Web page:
“After the world cup, I had hoped to get a job. But I couldn’t get in anywhere even through the quotas for sports or the handicapped,” says Bhalaji Damor, who was man of the series in the first cricket world cup for the blind.
We hear stories of our sports heroes for motivation and inspiration. At least in India, we know the sports players in cricket are celebrated; some are even worshipped. However, some don’t even meet the fate to live the life of a common man in India. A similar case is of the star of India’s 1998 World Cup.
The 38-year-old sports hero has an impressive career record. He played 125 matches, 3,125 runs and 150 wickets. Despite being completely blind, he remains one of India’s top Wicket Taker in the format and has played eight international matches. His zeal to succeed helped India reach the semi-finals of the 1998 Blind Cricket World Cup. In spite it all, he did not end up where he hoped to be. He now earns around 3000 per month via farming, odd jobs and part-time coaching in his school village.
(Bhalaji Damor being felicitated by President K R Narayanan after India reached the world cup semis in 1998.)
“It is a sad truth that sportsmen in the special category are not recognized or rewarded at all,” says Bhushan Punani, president of Blind People’s Association of India. Damor was known as Sachin Tendulkar of Blind cricket, with his outstanding ability of hitting the stumps using his highly sensitized hearing sense.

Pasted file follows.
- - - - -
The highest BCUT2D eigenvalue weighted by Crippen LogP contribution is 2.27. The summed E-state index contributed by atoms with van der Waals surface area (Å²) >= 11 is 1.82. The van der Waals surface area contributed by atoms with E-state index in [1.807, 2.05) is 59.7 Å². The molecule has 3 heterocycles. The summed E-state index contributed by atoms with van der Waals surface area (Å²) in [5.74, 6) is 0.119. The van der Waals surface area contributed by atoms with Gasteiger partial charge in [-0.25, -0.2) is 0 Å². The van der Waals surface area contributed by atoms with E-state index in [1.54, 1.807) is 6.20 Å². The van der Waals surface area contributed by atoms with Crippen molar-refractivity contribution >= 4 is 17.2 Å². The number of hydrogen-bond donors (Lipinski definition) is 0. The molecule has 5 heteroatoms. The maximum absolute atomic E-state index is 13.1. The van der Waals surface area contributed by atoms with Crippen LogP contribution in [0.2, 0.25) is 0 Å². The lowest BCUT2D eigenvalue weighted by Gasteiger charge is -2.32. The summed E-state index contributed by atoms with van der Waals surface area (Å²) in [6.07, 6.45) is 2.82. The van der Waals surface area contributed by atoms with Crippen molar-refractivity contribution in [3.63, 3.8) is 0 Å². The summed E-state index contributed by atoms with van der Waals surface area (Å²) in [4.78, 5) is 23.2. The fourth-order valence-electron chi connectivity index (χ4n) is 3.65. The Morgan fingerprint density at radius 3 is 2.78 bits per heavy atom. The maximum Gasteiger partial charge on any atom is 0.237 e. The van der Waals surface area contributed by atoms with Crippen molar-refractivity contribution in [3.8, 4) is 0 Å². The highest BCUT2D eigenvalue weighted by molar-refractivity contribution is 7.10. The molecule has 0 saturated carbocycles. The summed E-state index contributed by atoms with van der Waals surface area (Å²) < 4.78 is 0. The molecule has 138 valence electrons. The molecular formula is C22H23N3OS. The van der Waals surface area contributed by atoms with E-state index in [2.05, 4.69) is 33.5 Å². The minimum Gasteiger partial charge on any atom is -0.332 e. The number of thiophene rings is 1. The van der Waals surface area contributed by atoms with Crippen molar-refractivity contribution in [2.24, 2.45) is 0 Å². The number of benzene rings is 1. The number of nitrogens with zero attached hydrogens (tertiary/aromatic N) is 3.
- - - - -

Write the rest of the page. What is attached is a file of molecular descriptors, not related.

Is this how the heroes of our nation should end up living? Was the hard work not enough? Or perhaps, just perhaps, it was us as a society who couldn’t accept him? Just maybe, it’s time we understand the whole point of quota system coming into play and the recognition of our sports stars in India.
The Logical Indian Team would always remember the name ‘Bhalaji Damor’ as the hero who went against all odds and achieved success. Maybe, it was us as a society who couldn’t give back what you, Mr. Damor, deserved.
Story & Image Source: Times of India